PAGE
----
Calling All Seasons Dairy a “family farm” doesn’t quite do it justice. Four generations and two sides of the family, plus friends and neighbors, contribute to the care of Becky and Tucker Gretebeck’s 300 acres in Cashton, WI. Becky calls it a “community farm.”
Becky and Tucker choose to sell their milk under Organic Valley’s Grassmilk label because their cows are 100% grass-fed. Over 100 acres of the farm are dedicated to pasture, with additional forages coming from the hay fields and special grasses such as sorghum, sudan grass, oats, and barley. The oats and barley are harvested as grasses before they form grain heads.
“The heart of the farm is the organic dairy,” says Becky. “We milk between 35 and 45 cows, with a total of about 115 head on hand at any given time. Our herd is mostly Red Holsteins, but we’ve been cross breeding with Normandy, a little bit of Swedish Red, and some Montbéliarde. We need cows that are good grazers.”
All Seasons is Becky’s home farm, and her parents still reside there. Tucker’s father and sister and her husband farm organically ten miles away in Westby on Tucker’s childhood farm. The two farms pool labor and machinery on occasion, and Tucker’s friends help frequently with field work.
Becky was delighted to have her grandmother return from her retirement in New Mexico to the farm. “My kids, Trent and Lana, have great-grandma, grandma and grandpa on the farm, and another grandma and grandpa down the road. It helps to have so many people to watch the kids.”
When asked how she and Tucker decided to farm, Becky responds, “We never quit farming. Both of us grew up farming and we each individually were involved in our families’ farms. Once we got married, we did things together. We grew tobacco, tried organic pullets, and many things before we began transitioning my family’s farm to be organic.” The farm was certified organic in 2006 and they bought and began milking cows that same year.
Becky, who graduated from University of Wisconsin - River Falls with a food science degree, had been working in insurance for seven years when they bought the cows. Tucker had taught middle school and coached baseball and football. They are gradually buying the farm from Becky’s parents. At present, they own 80 acres and rent the rest from Becky’s family and from neighbors.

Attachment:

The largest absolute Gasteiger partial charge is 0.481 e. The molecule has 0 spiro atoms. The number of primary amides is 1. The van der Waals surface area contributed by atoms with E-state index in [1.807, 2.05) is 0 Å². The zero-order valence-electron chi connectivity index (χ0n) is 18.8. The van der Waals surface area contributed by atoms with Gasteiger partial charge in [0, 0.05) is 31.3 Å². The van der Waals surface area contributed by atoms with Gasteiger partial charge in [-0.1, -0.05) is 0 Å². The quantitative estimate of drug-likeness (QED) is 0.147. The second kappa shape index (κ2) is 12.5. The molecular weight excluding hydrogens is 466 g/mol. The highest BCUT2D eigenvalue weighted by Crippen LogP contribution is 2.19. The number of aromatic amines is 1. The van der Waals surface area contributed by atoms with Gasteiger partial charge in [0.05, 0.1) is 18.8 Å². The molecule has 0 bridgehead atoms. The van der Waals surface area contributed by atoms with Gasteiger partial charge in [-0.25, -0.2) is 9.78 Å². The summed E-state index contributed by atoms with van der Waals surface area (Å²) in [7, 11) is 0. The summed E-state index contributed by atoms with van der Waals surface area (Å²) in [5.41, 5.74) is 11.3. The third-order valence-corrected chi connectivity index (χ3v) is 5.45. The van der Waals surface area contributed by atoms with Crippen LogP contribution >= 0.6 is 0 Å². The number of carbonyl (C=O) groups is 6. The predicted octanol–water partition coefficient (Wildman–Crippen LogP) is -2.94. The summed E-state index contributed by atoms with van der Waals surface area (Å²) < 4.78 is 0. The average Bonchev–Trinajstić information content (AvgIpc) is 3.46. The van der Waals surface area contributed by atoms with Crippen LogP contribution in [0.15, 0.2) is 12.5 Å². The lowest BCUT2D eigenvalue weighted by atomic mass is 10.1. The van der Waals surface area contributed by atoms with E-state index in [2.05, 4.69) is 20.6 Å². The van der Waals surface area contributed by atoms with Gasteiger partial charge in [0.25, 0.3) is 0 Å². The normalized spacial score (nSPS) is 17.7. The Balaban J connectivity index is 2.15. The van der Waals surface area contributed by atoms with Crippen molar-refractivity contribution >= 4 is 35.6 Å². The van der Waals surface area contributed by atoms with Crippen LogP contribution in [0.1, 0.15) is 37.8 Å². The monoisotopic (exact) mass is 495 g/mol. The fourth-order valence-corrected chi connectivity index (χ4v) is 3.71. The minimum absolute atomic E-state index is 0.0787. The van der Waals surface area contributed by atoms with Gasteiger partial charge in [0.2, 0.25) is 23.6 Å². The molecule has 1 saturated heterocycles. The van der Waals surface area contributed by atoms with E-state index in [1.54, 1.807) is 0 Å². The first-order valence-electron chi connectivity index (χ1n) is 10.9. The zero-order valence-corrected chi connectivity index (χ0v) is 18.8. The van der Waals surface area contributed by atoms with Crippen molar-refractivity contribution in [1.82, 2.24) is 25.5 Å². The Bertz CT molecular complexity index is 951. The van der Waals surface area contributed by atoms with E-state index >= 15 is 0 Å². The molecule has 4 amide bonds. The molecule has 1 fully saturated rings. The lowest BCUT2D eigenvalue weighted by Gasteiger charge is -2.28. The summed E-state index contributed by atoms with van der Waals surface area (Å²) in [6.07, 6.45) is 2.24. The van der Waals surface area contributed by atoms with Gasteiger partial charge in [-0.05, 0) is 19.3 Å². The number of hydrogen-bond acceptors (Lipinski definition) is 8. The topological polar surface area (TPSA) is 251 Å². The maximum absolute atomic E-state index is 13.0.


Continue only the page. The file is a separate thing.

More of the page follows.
Becky’s energetic and enthusiastic personality is reflected in the scope of projects on the farm. In addition to the dairy, a pick-your-own pumpkin patch means that every fall several thousand people pass through to get a pumpkin, enjoy the petting zoo, and have a wagon ride.
Becky, who also works full-time in product development at nearby Organic Valley headquarters “for something to do,” confesses to yet another hobby. “For fun, I raise dairy goats to show and sell. I have between 35 and 40 Nigerian Dwarf and Alpine goats. They can cause trouble. You learn to put up good fences. Usually you learn the hard way.” She shows goats at three to four shows a year. If a goat wins a good prize, it makes their offspring more valuable for sale.
The goats are joined by llamas. “I keep them on the farm to guard the goats. My old guard llama, Dusty, passed away at 20 years old, so I got several others. I have 5 llamas now. Dusty was extremely protective. During pumpkin patch season we’d have to put her away on a ridge so that she wouldn’t spit on the visitors!”
Becky enjoys the size of their farm and the range of activities. “I think we’ll stay with what we are doing for a few years. It works. The farming system we have now is very similar to what our parents and grandparents did; the difference now is we are entirely grass-based. There is still plenty to learn. We’re going to be experimenting for a while.”